Self-esteem is conceptualized as a global, unidimensional, and relatively stable construct regarding the personal judgment of one’s own worth [19]. Bratman and Knight [19] theorized that an orthorexic person’s self-esteem is often tied to their adherence to the diet. Furthermore, they would feel a sense of superiority over others based on their eating practices which are the primary focus of their lives. A recent meta-analysis concluded that self-esteem difficulties are highly relevant in the treatment of anorexia nervosa (AN) and that transdiagnostic approaches regarding other eating disorders (such as ON) can be recommended [20]. Despite its relevance in disordered eating and other destructive health behaviors [21], self-esteem was generally found to be unrelated to ON [7, 22,23,24].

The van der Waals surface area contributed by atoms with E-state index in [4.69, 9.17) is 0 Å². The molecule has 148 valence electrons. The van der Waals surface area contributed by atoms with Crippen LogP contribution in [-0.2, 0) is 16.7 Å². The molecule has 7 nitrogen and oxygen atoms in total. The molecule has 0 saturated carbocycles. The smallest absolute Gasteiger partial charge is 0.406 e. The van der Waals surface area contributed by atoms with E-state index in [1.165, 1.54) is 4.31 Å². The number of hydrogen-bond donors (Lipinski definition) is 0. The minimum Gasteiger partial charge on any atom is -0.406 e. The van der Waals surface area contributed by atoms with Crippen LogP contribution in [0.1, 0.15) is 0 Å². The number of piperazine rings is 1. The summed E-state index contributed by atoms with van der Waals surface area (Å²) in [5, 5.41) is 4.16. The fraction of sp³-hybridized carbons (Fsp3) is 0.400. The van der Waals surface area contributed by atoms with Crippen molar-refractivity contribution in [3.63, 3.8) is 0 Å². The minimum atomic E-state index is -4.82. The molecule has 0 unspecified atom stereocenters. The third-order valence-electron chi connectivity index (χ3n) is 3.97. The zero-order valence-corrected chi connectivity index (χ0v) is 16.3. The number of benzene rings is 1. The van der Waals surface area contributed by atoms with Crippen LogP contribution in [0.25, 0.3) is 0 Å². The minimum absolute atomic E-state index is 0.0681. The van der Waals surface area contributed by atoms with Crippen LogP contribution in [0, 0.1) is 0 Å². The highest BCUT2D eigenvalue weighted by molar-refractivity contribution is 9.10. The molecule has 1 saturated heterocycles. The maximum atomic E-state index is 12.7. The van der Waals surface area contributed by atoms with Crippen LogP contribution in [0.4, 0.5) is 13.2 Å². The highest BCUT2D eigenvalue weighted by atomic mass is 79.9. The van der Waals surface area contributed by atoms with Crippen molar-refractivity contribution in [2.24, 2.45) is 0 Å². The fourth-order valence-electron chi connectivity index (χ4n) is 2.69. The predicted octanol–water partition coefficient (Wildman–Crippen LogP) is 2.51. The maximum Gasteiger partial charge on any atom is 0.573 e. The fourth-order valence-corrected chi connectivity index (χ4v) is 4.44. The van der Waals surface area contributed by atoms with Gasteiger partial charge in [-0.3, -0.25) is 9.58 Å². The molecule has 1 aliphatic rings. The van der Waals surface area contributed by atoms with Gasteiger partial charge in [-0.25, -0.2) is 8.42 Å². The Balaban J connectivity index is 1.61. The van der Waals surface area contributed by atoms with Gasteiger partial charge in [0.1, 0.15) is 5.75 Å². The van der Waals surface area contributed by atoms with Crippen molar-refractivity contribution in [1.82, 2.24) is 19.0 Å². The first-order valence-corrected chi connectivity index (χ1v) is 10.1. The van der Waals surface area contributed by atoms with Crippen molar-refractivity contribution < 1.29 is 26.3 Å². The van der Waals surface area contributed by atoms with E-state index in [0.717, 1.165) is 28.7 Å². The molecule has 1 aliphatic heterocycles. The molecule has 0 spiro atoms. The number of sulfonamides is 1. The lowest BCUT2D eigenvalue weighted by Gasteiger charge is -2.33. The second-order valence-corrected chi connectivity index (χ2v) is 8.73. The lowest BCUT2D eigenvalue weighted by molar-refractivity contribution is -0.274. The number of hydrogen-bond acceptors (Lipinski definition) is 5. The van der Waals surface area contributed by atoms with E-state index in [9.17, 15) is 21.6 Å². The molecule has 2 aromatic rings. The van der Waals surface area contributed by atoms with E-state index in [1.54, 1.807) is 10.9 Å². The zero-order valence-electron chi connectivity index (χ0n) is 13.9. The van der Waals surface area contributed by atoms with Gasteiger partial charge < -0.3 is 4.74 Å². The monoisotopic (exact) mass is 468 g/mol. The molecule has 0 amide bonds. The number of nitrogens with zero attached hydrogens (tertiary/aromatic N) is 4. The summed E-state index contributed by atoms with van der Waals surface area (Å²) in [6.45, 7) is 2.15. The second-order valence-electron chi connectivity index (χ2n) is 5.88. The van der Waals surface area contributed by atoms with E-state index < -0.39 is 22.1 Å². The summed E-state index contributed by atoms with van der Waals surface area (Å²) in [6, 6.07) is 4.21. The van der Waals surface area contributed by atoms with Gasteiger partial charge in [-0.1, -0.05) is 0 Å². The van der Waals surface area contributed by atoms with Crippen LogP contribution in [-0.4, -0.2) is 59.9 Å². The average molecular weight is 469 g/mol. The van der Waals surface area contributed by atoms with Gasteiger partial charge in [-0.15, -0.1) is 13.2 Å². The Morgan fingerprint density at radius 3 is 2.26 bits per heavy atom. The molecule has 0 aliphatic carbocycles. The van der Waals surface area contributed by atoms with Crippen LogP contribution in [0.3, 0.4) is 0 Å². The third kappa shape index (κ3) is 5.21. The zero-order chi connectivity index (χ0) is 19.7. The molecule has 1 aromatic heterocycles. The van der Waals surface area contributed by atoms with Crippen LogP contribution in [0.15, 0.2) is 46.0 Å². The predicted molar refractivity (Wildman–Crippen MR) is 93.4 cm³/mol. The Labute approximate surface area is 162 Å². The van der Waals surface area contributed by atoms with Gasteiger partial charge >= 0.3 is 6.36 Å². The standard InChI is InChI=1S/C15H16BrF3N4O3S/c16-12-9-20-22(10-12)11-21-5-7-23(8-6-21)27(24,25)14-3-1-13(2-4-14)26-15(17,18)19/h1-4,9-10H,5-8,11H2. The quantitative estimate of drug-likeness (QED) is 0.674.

In the early history of eating disorders, there are sources that provide a spiritual explanation, such as, speaking of religious figures who lived ascetic lives, using fasting as a religious rite [25]. The lack of desires is central here that the term anorexis also refers to. Spirituality is a broader concept than religion and relates to a drive to search for transcendent meaning [26, 27]. The relationship between spirituality and ON can be evaluated from two aspects. The first is the pseudospiritual meaning of the dependence on healthy food, suggesting that the violation of self-imposed diet rules causes a sense of personal impurity, accompanied by compulsive thoughts and shame. This leads to penitence and even stricter dietary restrictions, which are regarded as clean eating and obsessive dieting [7, 28]. Creating these magical belief systems about food and health may serve as a link to “eating-disordered thinking” [27]. By contrast, the second aspect of spirituality is its protective role against disordered eating, serving as a therapeutic factor. In their study, Boisvert and Harrel [29] found that higher spirituality was related to a lower level of eating disorder symptomatology, while other studies support the positive effects of spiritual involvement on health behavior, as well [26, 30].